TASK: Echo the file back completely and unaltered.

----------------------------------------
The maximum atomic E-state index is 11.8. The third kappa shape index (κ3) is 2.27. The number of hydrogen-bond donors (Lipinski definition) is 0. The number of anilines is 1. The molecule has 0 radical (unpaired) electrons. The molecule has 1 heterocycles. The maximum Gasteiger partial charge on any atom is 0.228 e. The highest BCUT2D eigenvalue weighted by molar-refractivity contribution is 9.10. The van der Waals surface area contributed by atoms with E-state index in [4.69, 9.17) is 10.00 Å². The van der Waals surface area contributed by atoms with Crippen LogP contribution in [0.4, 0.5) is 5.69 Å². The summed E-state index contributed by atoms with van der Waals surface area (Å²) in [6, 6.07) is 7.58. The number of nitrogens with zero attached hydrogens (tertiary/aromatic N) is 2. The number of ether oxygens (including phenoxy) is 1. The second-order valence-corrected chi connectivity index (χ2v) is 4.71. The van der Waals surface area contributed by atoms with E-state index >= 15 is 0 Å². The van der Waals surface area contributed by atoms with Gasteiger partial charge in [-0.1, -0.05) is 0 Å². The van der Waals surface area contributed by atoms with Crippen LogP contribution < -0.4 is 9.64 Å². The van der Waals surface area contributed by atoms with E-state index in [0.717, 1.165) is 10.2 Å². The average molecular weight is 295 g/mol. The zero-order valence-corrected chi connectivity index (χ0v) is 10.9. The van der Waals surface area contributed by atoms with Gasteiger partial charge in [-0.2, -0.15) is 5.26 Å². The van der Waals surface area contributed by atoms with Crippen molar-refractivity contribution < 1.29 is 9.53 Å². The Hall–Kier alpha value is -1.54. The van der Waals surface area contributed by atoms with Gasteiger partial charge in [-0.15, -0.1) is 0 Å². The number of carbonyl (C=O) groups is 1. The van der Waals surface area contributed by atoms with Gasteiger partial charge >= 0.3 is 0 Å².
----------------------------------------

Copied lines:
The maximum atomic E-state index is 11.8. The third kappa shape index (κ3) is 2.27. The number of hydrogen-bond donors (Lipinski definition) is 0. The number of anilines is 1. The molecule has 0 radical (unpaired) electrons. The molecule has 1 heterocycles. The maximum Gasteiger partial charge on any atom is 0.228 e. The highest BCUT2D eigenvalue weighted by molar-refractivity contribution is 9.10. The van der Waals surface area contributed by atoms with E-state index in [4.69, 9.17) is 10.00 Å². The van der Waals surface area contributed by atoms with Crippen LogP contribution in [0.4, 0.5) is 5.69 Å². The summed E-state index contributed by atoms with van der Waals surface area (Å²) in [6, 6.07) is 7.58. The number of nitrogens with zero attached hydrogens (tertiary/aromatic N) is 2. The number of ether oxygens (including phenoxy) is 1. The second-order valence-corrected chi connectivity index (χ2v) is 4.71. The van der Waals surface area contributed by atoms with E-state index >= 15 is 0 Å². The van der Waals surface area contributed by atoms with Gasteiger partial charge in [-0.1, -0.05) is 0 Å². The van der Waals surface area contributed by atoms with Crippen LogP contribution < -0.4 is 9.64 Å². The van der Waals surface area contributed by atoms with E-state index in [0.717, 1.165) is 10.2 Å². The average molecular weight is 295 g/mol. The zero-order valence-corrected chi connectivity index (χ0v) is 10.9. The van der Waals surface area contributed by atoms with Gasteiger partial charge in [-0.2, -0.15) is 5.26 Å². The van der Waals surface area contributed by atoms with Crippen molar-refractivity contribution < 1.29 is 9.53 Å². The Hall–Kier alpha value is -1.54. The van der Waals surface area contributed by atoms with Gasteiger partial charge in [-0.15, -0.1) is 0 Å². The number of carbonyl (C=O) groups is 1. The van der Waals surface area contributed by atoms with Gasteiger partial charge >= 0.3 is 0 Å².